Prominent DFL attorney David Lillehaug will don the black robe of a Minnesota Supreme Court justice in June, adding a longtime Democratic partisan’s voice to the high court’s Republican-appointed majority.

Gov. Mark Dayton, in announcing his selection Tuesday, described the white-haired, Harvard-trained attorney as “one of the most brilliant minds I have ever encountered.”

A former U.S. attorney for Minnesota, Lillehaug has been a legal and political force for years. He sued the state over churches’ rights to ban guns, represented U.S. Sen. Al Franken in a 2008 recount that lasted until 2009, and counseled Dayton in his 2010 recount, the 2011 state government shutdown and the Democratic-Farmer-Labor Party in last year’s redistricting.

Now, Lillehaug says, he will leave all that behind.

“My life will change for good,” said Lillehaug, who also made a brief run at elective office in 2000, when he sought endorsement in the U.S. Senate race that Dayton ultimately won. “I will leave behind the world of advocacy and I will swear a solemn oath to be fair and impartial. I will be one of seven justices doing justice, not based on politics and personalities but based on precedent and principles.”

Lillehaug, who handles complex litigation at the Fredikson & Byron firm, will replace Justice Paul Anderson, who reaches the mandatory retirement age of 70 in May. Governors’ Supreme Court nominees do not require legislative confirmation, but must stand for election at the end of their terms, which means Lillehaug will face his first elective test in 2014.

Unlike the U.S. Supreme Court, appointing party activists to the state court has become common in recent years. Anderson defended that practice.

“Don’t let anybody take any shot at you because you’ve been involved politically,” Anderson told Lillehaug on Tuesday. “We need people who have been in the trenches.”

Former Republican Gov. Tim Pawlenty appointed Christopher Dietzen, who had served as Pawlenty’s attorney during the 2002 gubernatorial campaign, first to the appeals court and then the Supreme Court. Justice G. Barry Anderson was the attorney for the Minnesota Republican Party before Pawlenty named him to the court. Retiring Justice Paul Anderson worked closely with former Republican Gov. Arne Carlson before Carlson elevated him to the bench.

“How do you get appointed to the Supreme Court? Know the governor, know the governor, know the governor,” said attorney Erick Kardaal, who has worked on the opposite side of cases from Lillehaug.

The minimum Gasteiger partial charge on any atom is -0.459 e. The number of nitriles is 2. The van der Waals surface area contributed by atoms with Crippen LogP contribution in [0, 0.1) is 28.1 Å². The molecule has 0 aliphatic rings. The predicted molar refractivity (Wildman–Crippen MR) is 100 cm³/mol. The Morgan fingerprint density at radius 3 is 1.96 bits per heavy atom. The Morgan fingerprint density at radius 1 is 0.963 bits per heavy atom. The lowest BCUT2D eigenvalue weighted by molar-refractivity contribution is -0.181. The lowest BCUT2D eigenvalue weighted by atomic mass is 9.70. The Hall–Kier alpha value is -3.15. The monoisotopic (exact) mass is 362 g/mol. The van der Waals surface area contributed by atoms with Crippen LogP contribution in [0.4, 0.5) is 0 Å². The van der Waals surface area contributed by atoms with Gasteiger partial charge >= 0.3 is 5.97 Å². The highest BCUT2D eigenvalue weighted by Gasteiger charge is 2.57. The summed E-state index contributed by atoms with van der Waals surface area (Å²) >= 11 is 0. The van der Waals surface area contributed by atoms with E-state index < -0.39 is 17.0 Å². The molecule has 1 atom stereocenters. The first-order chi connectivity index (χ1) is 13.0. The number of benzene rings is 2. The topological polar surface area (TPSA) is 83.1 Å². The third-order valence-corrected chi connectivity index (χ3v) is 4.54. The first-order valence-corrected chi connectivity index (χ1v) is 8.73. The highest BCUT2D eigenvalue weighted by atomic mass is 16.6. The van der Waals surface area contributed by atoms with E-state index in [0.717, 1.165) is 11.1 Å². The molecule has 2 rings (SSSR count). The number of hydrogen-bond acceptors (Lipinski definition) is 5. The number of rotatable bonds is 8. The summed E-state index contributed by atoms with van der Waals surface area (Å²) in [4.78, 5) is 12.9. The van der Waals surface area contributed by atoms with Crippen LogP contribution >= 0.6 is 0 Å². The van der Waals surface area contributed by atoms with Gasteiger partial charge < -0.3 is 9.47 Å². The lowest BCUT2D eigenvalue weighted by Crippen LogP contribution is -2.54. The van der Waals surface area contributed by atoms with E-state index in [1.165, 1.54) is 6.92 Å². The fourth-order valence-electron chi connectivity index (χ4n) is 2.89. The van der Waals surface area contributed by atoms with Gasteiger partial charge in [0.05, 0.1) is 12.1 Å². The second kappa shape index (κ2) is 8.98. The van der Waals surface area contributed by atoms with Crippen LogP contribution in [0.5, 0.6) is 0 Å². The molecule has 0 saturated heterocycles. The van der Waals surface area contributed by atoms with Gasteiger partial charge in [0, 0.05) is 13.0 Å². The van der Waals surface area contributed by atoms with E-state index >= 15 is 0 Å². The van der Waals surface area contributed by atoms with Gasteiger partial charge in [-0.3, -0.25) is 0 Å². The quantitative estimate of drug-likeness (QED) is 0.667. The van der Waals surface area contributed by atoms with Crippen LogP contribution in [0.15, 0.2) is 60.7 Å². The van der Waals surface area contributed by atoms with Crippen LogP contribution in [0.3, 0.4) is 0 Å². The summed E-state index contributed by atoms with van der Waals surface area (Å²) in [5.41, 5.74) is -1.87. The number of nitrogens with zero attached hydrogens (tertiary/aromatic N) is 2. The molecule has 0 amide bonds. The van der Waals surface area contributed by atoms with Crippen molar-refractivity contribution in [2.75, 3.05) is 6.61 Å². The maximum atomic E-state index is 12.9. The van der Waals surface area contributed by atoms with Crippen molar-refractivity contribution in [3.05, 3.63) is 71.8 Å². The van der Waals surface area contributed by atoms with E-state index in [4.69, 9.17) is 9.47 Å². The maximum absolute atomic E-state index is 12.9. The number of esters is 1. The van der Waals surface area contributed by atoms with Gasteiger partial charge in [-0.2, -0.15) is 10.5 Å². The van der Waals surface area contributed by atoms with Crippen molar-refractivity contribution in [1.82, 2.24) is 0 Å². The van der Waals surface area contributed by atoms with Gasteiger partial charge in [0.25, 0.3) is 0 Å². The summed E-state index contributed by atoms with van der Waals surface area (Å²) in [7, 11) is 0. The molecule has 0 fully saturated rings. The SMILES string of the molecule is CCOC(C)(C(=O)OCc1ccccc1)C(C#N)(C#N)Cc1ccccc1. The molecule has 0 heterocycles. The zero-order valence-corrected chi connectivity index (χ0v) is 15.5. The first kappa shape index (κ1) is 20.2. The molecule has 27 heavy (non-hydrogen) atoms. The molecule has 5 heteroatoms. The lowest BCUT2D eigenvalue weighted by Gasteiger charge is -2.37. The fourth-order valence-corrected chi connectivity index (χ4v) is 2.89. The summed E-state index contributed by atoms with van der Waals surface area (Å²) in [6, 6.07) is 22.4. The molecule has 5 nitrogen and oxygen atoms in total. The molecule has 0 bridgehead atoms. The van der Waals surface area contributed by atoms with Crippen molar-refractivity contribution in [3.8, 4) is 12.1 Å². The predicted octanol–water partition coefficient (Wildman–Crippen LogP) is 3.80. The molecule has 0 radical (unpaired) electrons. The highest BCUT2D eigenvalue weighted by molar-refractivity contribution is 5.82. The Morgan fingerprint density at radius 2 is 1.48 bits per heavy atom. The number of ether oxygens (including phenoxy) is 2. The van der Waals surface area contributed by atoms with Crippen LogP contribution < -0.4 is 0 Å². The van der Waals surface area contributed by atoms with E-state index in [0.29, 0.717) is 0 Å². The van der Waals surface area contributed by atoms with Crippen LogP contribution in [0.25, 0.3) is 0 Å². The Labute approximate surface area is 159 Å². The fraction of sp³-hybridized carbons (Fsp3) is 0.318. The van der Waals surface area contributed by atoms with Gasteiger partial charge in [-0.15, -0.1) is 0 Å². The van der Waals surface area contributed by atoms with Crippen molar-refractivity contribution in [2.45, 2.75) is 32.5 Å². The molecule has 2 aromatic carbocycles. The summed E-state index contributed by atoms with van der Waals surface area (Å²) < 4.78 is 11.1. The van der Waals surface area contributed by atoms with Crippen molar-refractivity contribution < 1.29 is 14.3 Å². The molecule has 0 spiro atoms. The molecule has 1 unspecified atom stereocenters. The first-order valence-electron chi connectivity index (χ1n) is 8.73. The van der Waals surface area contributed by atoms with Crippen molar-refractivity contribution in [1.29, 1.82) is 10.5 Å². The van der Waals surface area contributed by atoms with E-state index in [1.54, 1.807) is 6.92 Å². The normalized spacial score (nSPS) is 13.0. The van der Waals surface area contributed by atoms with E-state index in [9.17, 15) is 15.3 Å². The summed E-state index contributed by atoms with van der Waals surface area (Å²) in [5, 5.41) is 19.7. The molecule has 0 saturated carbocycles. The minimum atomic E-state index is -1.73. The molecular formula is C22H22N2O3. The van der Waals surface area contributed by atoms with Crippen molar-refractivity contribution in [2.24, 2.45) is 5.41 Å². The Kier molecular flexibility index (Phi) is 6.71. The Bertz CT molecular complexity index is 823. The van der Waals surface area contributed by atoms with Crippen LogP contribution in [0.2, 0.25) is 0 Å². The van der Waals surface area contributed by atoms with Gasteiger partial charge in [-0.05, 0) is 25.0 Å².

Lillehaug has cut a lower profile since last year, when he first applied to join the Supreme Court to replace retiring Justice Helen Meyer. That time Dayton selected appeals court Judge Wilhelmina Wright, who became the high court’s first black female member, and whom Lillehaug hired when he was U.S. attorney.

Dayton now will have appointed two of the court’s seven justices, but that is no guarantee of judicial outcomes.

“You don’t get to decide the cases just because you appointed the judge,” said Peter Knapp, a professor at William Mitchell College of Law.

Former Minnesota Supreme Court Chief Justice Eric Magnuson, a Pawlenty appointee who left the bench in 2010, agreed.

“It’s one thing to be an advocate, or passionate about a cause. It is quite another thing to be the decision-maker, where you have to balance the interests of everyone,” Magnuson said. “If someone is true to their judicial oath, you shouldn’t see a whole lot of difference based on philosophy.”

Magnuson noted that the high court has a moderating effect on those seated there.

“You’ve got to get three other people to agree with you,” he said.

In one of the last cases before he left the court, Magnuson faced the man who appointed him in an unallotment case that dealt with the separation of powers between Pawlenty and the DFL-led Legislature. Magnuson was part of a 4-3 majority that ruled against Pawlenty. Lillehaug argued the winning side of that case.

Lillehaug’s political connections run even deeper than those he will join.

Along with representing Democratic candidates and officeholders, the former debate team and moot court star has been a go-to operative for debate prep with candidates in major races, often playing a role in developing the lines that ring for years. He was a staff person for former Vice President Walter Mondale’s 1984 presidential campaign and worked with late U.S. Sen. Paul Wellstone and his campaign.

After Wellstone was killed in a plane crash days before the 2002 election, Lillehaug proved a calming influence as Democrats geared up to finish the campaign with Mondale on the ticket as a last-minute substitute, said Ken Martin, current DFL Party chairman, who also ran Lillehaug’s 2000 U.S. Senate campaign.

“David is probably one of the smartest men I know,” Martin said. “Not just in a book-smart kind of way, but he also has very good political instincts.”

Although politics has never been far from Lillehaug’s work, the South Dakota native has made his living largely outside the political fray.

As a Clinton appointee to the U.S. attorney’s office, he garnered early and sometimes unflattering attention for taking on high-profile cases against Qubilah Shabazz, Malcolm X’s daughter, and famed surgeon John Najarian in the 1990s. But he also shaped the office’s criminal prosecutions of gang leaders and white-collar criminals, including a case that ended with a former developer receiving one of the longest sentences imposed in the country at the time.

“He has great experience in civil litigation as well as criminal procedure,” said Rick Morgan, now an attorney for the Minnesota Republican Party.

Morgan, like many who have known Lillehaug, said he expects him to excel at the new job.

“My preference would be that Dayton would pick a Republican,” Morgan joked. But if that were not to be, Lillehaug was the next best choice.